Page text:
LIHUE — Fuel economy and emissions levels in new cars have surpassed Environmental Protection Agency standards for the past eight years running, and as a result the state is looking at new ways to generate revenue.
“It’s great that cars are getting lower emissions and more mileage per gallon, but we need to look long-term at the sustainability for the highway budget,” said Tim Sakahara, spokesman for Hawaii Department of Transportation.
Cars in the model-year 2015 averaged carbon dioxide emissions that surpassed standards by 7 grams per mile, which was a 13-gram per mile improvement, according to a recent EPA report.
A different report, released Wednesday, said average fuel economy was 0.5 mpg higher than in 2014, an average of 24.8 miles per gallon.
The County of Kauai aims to keep emissions low, and though there are no plans to purchase another vehicle for the fleet anytime soon, sustainability manager Ben Sullivan said when they do, they’ll be looking at electric vehicles.
“There’s no question that EVs are quickly becoming an important part of the auto market in Hawaii,” Sullivan said. “This is important because although the efficiency of conventional combustion engines can and will continue to improve, newer technologies such as electric drive and vehicle automation are becoming more important factors in reducing our fossil fuel dependence.”
While that’s great news for the environment, it’s not so good for HDOT’s bottom line, because the state’s highways division gets one third of its budget form a 16-cent fuel tax collected from each gallon of gasoline purchased.
“Cars are getting more efficient and some don’t use fuel at all,” Sakahara said. “The current tax revenue isn’t sustainable. It’s already flattening and in order to keep pace, fuel tax would have to double or so by 2035.”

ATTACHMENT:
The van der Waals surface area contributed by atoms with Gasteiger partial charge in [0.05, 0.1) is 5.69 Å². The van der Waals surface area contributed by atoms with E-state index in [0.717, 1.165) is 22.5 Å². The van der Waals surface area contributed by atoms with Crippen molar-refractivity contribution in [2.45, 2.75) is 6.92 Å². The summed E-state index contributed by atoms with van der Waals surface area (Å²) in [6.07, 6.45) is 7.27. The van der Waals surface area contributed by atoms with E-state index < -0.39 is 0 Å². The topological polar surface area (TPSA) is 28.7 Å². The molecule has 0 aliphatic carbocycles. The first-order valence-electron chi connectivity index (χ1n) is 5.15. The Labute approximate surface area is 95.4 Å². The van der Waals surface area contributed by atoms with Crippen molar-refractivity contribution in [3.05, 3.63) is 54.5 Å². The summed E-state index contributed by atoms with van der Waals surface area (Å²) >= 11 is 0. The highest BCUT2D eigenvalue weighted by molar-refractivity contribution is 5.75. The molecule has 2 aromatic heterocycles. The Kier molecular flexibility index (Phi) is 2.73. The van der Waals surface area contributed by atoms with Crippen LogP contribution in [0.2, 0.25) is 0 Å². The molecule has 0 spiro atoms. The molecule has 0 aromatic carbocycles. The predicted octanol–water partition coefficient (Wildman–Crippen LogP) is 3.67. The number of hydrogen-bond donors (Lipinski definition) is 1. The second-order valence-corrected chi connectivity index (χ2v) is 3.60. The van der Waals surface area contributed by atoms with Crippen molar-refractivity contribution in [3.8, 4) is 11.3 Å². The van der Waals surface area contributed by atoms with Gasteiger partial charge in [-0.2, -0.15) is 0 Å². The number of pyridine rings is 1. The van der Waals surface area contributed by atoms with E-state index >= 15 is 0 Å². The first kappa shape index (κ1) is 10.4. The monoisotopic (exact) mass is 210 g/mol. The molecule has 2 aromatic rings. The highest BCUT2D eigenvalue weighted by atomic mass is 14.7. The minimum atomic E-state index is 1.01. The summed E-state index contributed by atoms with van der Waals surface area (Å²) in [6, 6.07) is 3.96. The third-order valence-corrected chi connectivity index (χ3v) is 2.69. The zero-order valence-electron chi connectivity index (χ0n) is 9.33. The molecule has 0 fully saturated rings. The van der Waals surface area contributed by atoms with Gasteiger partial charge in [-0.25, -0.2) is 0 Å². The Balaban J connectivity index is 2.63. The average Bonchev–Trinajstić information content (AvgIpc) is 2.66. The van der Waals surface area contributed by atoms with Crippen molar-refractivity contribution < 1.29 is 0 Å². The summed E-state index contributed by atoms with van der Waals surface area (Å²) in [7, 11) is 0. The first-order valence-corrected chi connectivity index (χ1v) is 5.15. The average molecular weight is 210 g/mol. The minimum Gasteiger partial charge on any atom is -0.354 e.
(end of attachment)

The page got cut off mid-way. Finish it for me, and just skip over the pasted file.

The need for project prioritization goes hand in hand with a restricted budget.
“Right now an example of that prioritization is looking at system preservation projects as opposed to capacity projects,” Sakahara said.
System preservation projects upgrade and work with existing roadways, while capacity projects focus on building new roads.
Because of the tightening budget, the state is looking at switching from collecting a fuel tax to collecting a road user fee, where people would be charged for every mile they drive.
In September, the state received a $3.9 million grant from the Federal Highway Administration for a three-year study to test a statewide mileage based user fee as a possible funding source for the department.
The Hawaii Demonstration Project, as it’s called, will be focused on garnering widespread feedback from the community as the department tests the idea, and is currently meeting with stakeholders and government officials on the project.
Initially they’re looking at issues like how to monitor the number of miles driven and how to enforce the user fee.
Lower emissions and higher mileage traditionally translates into people driving more frequently, Sakahara said. That could translate into more cars on the road, though it’s not a proven fact that it will.
“Hawaii already does have a lot of vehicles on the road. In fact, the last analysis said there’s a car for every man, woman and child in the state,” Sakahara said. “Would fuel efficiency translate to more, well typically what studies have shown is that the lower the gas prices, the more people drive.”
Traffic and congestion was is a concern for many people throughout the state, and on Kauai.
“While it’s great news that the EPA finds new cars cleaner and more efficient than ever, it’s still important to get more cars off the road because of traffic congestion,” said County Councilmember KipuKai Kuali’i.
Supporting the Kauai Bus system whenever possible is one way to help get cars off the roads of Kauai, Kuali’i said.
“My Honda CRV is 15 years old and I’ll likely be in the market for a new vehicle in the next few years,” Kuali’i said. “It’s great to know that most, if not all, vehicles I will be looking to buy will be cleaner and more efficient.”